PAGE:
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Africa: Lights, Roads, Water, ICT – Invest! Addis Forum Call

Addis Ababa — Africa needs huge financial investments to achieve its development goals, UN Under Secretary General Carlos Lopes told delegates at a finance conference in Addis Ababa.

“We have major deficits in infrastructure as you know – massive investment in transport, energy, ICT and water could strengthen the platform for development”, said Lopes, who heads the UN Economic Commission for Africa.

Lopes spoke at a session on financing for sustainable development at the eighth annual conference of the Africa Union and the ECA taking place in the Ethiopian capital. The week-long conference has brought together various stakeholders, including former heads of state, finance and planning ministers and governors of central banks.

“Infrastructure requirement has been projected at about U.S.$ 1 billion per year”, Lopes explained, saying that a priority action plan adopted by African heads of state requires 68 billion to implement in the next five years. He said although the continent is endowed, “transformation of these resources in other parts of the world, instead of Africa, continues to leave millions of Africans scrambling for low value-addition jobs”.

Prodded by the session’s moderator, AllAfrica Executive Chair Amadou Mahtar Ba, on how the continent’s resources could be used without compromising the future, another speaker, Achim Steiner of the UN Environment Program said risks that the continent faces today are not abstract. “Carbon dioxide may seem a long away from an African farmer’s next harvest” he said. “If you start recognizing the risks, you certainly start creating sets of policy settings”. He said that way, Africa will be able to turn risks into opportunities.

Steiner reminded stakeholders that while energy planners in previous years had discredited renewable energy as irrelevant for developing economies, that has now changed. He said the Global Trends in Renewable Energy Report reveals that 2014 saw a big investment in infrastructure related to naturally replenishable energy sources. This, Steiner said, excludes hydro.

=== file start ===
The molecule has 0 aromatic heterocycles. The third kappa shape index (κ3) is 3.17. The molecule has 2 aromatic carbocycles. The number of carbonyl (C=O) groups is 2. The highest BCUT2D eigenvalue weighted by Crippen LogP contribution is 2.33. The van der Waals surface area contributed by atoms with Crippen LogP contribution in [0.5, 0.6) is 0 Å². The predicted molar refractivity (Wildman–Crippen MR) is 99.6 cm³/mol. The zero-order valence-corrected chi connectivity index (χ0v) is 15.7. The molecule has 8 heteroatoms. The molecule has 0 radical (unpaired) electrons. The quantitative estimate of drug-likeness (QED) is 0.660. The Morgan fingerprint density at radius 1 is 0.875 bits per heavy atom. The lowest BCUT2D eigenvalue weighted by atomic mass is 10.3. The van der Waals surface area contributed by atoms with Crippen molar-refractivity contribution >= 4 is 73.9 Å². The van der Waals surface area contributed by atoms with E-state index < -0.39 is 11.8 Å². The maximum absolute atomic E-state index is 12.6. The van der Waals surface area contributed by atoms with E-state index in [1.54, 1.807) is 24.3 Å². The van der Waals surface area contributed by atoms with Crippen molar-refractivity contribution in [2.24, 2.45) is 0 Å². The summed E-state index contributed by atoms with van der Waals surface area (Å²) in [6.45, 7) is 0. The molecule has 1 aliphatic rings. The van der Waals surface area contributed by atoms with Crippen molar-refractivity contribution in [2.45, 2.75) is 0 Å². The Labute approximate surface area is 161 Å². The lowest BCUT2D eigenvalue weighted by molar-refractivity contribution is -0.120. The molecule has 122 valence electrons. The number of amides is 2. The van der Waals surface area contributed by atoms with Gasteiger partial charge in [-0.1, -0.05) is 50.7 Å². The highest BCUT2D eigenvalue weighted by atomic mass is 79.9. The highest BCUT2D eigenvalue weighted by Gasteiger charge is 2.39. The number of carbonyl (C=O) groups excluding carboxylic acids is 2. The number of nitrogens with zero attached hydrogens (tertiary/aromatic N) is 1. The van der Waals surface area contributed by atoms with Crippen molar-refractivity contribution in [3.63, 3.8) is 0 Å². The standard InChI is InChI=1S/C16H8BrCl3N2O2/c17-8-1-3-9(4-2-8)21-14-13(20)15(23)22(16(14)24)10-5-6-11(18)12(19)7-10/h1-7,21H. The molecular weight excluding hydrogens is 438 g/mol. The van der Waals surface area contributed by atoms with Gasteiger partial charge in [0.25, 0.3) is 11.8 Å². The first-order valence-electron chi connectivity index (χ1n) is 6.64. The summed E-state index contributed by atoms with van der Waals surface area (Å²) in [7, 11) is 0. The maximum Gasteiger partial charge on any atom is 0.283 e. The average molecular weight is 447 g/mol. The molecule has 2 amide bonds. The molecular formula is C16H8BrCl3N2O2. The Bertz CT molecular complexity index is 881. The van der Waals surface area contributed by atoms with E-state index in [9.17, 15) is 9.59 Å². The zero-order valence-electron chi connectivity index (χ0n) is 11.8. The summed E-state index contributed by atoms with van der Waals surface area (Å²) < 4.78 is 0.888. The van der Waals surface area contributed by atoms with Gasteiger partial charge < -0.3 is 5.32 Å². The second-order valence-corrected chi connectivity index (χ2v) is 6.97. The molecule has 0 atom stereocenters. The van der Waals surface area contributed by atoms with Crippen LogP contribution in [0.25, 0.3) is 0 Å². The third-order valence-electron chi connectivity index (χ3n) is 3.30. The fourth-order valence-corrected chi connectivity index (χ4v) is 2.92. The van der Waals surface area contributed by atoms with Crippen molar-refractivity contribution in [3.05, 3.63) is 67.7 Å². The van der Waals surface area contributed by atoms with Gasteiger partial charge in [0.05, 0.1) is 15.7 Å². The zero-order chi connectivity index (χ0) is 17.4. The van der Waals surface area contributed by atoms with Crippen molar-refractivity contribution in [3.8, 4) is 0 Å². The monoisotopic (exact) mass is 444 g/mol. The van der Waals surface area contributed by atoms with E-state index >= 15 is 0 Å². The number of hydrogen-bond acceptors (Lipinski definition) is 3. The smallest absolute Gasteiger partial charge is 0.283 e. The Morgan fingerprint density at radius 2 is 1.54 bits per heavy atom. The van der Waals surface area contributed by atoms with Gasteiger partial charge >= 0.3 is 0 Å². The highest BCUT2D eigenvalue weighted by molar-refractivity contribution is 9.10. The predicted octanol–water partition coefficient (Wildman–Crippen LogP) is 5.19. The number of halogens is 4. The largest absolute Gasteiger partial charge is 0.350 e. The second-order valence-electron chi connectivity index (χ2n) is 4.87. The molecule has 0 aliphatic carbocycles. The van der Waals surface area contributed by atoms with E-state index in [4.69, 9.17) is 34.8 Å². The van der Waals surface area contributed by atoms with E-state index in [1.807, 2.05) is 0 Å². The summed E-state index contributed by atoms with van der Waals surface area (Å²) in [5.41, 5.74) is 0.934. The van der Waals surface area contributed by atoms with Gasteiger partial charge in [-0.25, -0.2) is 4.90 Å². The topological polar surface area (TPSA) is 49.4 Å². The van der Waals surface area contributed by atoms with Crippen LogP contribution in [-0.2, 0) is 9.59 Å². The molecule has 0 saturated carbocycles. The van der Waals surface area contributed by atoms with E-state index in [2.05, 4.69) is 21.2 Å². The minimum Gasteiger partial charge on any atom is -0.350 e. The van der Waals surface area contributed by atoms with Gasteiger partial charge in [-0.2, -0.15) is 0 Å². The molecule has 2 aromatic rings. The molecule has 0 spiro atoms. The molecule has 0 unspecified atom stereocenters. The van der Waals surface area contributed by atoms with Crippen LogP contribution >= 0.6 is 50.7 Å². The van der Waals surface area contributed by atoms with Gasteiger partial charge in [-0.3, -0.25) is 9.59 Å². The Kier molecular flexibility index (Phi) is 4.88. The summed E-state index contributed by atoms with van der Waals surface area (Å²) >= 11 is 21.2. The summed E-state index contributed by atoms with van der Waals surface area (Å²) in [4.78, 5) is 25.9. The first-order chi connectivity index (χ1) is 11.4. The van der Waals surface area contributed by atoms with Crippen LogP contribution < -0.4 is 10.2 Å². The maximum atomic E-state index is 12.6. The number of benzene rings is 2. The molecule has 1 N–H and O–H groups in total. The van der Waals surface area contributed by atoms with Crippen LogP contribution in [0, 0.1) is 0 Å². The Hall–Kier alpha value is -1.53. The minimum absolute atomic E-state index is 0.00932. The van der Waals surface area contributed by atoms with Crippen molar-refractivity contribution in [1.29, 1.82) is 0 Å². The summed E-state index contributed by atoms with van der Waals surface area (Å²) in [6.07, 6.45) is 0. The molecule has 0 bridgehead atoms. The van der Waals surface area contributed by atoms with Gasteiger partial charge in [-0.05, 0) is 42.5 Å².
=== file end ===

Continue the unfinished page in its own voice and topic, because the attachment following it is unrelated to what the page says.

“We take the strictest definition in technological terms of solar, geothermal and wind”. He urged emerging economies to play their part in what might be “an unfolding disaster in emission terms”.

Several environmentally friendly low-cost energy projects are currently under way on the continent, including in South Africa, which currently derives majority of its energy needs from coal.

South African Finance Minister Nhlanhla Nene announced that the country hopes to be able to generate 10,000 megawatts to its main grid, using renewable energy initiatives. “Investing in green economies is not just good investments, it’s investing in the future”, he said.

Nene said his country’s current challenge of slow economy growth has necessitated the need to relook its investment strategy.

Other speakers highlighted the role of domestic financing as a potential driver of future investment. “There should be universal access to banking as there are to education and health care”, the representative of the United Nations Industrial Development Organization, Ludovico Acorta, urged. He added that there also be a focus on Small and Medium Enterprises as that will be the “backbone of growth in the next 20 or 30 years”.

Ghana’s Finance Minister, Seth Terkpeh, cautioned the group that while domestic resource mobilization is the primary focus, “this must leverage continental institutions as well as the capital market”. Tarkpeh said his country is good example of rapid growth, but that it has recently “taken a hit” due to a shortfall of the prices of three of its major commodities: gold, cocoa and now crude oil.

The conference which ends this week has focused on the implementation of Agenda 2063 – the African Union’s development strategy adopted at its 50th anniversary.

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